Entries Tagged ‘chickens’

Farm update October 19 2014

Things are moving along nicely, but there is always some kind of setback.

When my wife and I moved to the farm I seriously underestimated the time and effort needed to get things up and running. When we moved here in August of 2013 my main goal was to get the small chicken yard built, get the septic system put down, get the water working, then get ready for winter. Winter of 2013 – 2014 here in southeast Texas was rather harsh, by our standards anyway.

Spring 2014 started out with around 18 – 20 new chicks. Things were looking up, then then it went to hell. My wife and I moved to the farm with 13 hens. We lost all of the new chicks to various predators. When the new chickens were moved to the new chicken yard, a couple of Rhode Island Reds kept jumping the fence. My dogs ended up killing those two Rhode Island Reds.

The good news, things are on the upswing.

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All of the new chickens are gone

I need to explain the title in a little more detail.  When my wife and I moved to the farm in July – August 2013 we brought with us 13 hens. These hens were a year and a half old.

Between February – March 2014 my wife and I bought around 20 chicks. These chicks were only a day or two old and were bought from local farm supply stores here in Jasper Texas.

We are back to 13 hens and one rooster. Some of the original chickens disappeared, and the new ones took their place. But we are back to the original number we started with.

Between a chicken hawk, fox or coyote, and my dogs killing the chickens, the ratio of new chickens that have died sits at 100 percent.

My wife and I loaned a rhode island red rooster to my cousin, he is doing good. My wifes buff orpington rooster had a stroke. Those are the two extra chickens we have left out of the new we bought.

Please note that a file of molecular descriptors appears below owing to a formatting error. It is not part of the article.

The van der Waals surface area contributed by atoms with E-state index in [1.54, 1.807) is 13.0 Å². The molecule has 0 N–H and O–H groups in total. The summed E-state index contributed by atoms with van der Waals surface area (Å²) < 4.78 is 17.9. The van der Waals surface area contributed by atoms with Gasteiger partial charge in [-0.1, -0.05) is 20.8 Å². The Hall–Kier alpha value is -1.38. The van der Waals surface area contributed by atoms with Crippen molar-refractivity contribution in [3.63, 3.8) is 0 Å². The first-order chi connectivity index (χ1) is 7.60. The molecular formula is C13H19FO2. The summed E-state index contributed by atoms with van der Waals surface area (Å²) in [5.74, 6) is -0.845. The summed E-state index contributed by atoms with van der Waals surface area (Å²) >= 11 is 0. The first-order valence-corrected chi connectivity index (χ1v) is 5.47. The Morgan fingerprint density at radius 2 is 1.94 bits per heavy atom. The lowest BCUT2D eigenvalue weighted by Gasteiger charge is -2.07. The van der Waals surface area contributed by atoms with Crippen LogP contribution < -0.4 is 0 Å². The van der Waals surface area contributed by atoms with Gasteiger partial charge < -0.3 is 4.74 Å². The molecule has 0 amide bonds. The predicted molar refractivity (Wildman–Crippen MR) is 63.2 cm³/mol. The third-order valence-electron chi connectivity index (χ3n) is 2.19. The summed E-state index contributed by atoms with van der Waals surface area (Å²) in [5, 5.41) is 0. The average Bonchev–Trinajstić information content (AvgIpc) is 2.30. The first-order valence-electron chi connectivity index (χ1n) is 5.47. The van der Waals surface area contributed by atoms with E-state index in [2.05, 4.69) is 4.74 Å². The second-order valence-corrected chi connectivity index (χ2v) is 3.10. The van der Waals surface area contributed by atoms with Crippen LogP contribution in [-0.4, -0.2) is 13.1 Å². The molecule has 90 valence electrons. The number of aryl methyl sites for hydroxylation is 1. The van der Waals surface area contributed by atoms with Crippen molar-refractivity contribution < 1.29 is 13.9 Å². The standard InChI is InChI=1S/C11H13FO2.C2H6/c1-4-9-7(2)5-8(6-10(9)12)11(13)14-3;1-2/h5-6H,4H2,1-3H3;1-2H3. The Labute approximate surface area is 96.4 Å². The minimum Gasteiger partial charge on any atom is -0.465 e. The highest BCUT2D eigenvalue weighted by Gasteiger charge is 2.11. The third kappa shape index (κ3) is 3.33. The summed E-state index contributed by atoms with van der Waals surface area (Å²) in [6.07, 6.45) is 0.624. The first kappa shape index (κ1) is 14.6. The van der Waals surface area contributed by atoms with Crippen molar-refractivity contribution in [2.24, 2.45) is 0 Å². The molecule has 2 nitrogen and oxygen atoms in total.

It is rather depressing to put so much time and effort into raising something, then a dog, coyote, fox, or chicken hawk takes all your hard work.

Last weekend my dogs caught one of the new rhode island reds and tore her up pretty good. To end her suffering she was put down.

For those of you who follow my youtube channel, yall know I have been working on a new chicken yard. The new yard is working well. The dogs stay on one side the the fence and the chickens stay on the other side.

The chicken that was killed last weekend got out of the yard. I can only do so much to protect my chickens. They have to stay in the yard when the dogs are loose.

6 weeks ago my wife and I ordered another batch of 20 chicks plus one rooster off the internet. These are doing much better than the original set we got in February – March. They are being kept in an enclosed run and not allowed to roam free. When they reach around 4 – 5 months old they will be moved into the new chicken yard.

It is really depressing when you put so much time and effort into a project, then something comes along and takes away your hard work.

Update on the new chicken house

Awhile back I started building a new chicken yard. Now that the yard is pretty much complete (for now), the time has come to build the new chicken house.

The size I decided on was 16 feet by 16 feet. 16 X 16 = 256 square feet. I figured 256 square feet was enough to accommodate roost, laying boxes, storage cabinet, water barrels and batteries for the solar power.

The laying boxes will take up 6 feet on one wall, and the roost takes up around 12 feet on another wall. The laying boxes in the new chicken house will be modeled after the laying boxes of the old chicken house.

An 8 foot wide leanto will be built off one wall. Which is where the solar panels will be installed.

Inside the house is a steel storage cabinet 36 inches wide and 18 inches deep. This is for tools, nails, screws, paint, chicken feeders, waterers, just your usual stuff.

When you walk into the shed there will be steel trash cans on the right hand side where chicken feed will be stored.

I want to set up some kind of rainwater catch system and a pvc pipe system with nipples to water the chickens.

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Buying chicks in the summer

For the most part buying chicks is a springtime activity. The local farm supply stores start getting their chicks in around early to mid February. Then there are the Easter colored chicks. Please do not buy colored chicks for Easter. You do not know what breeds you are getting, what sex, and the “new” quickly wears off.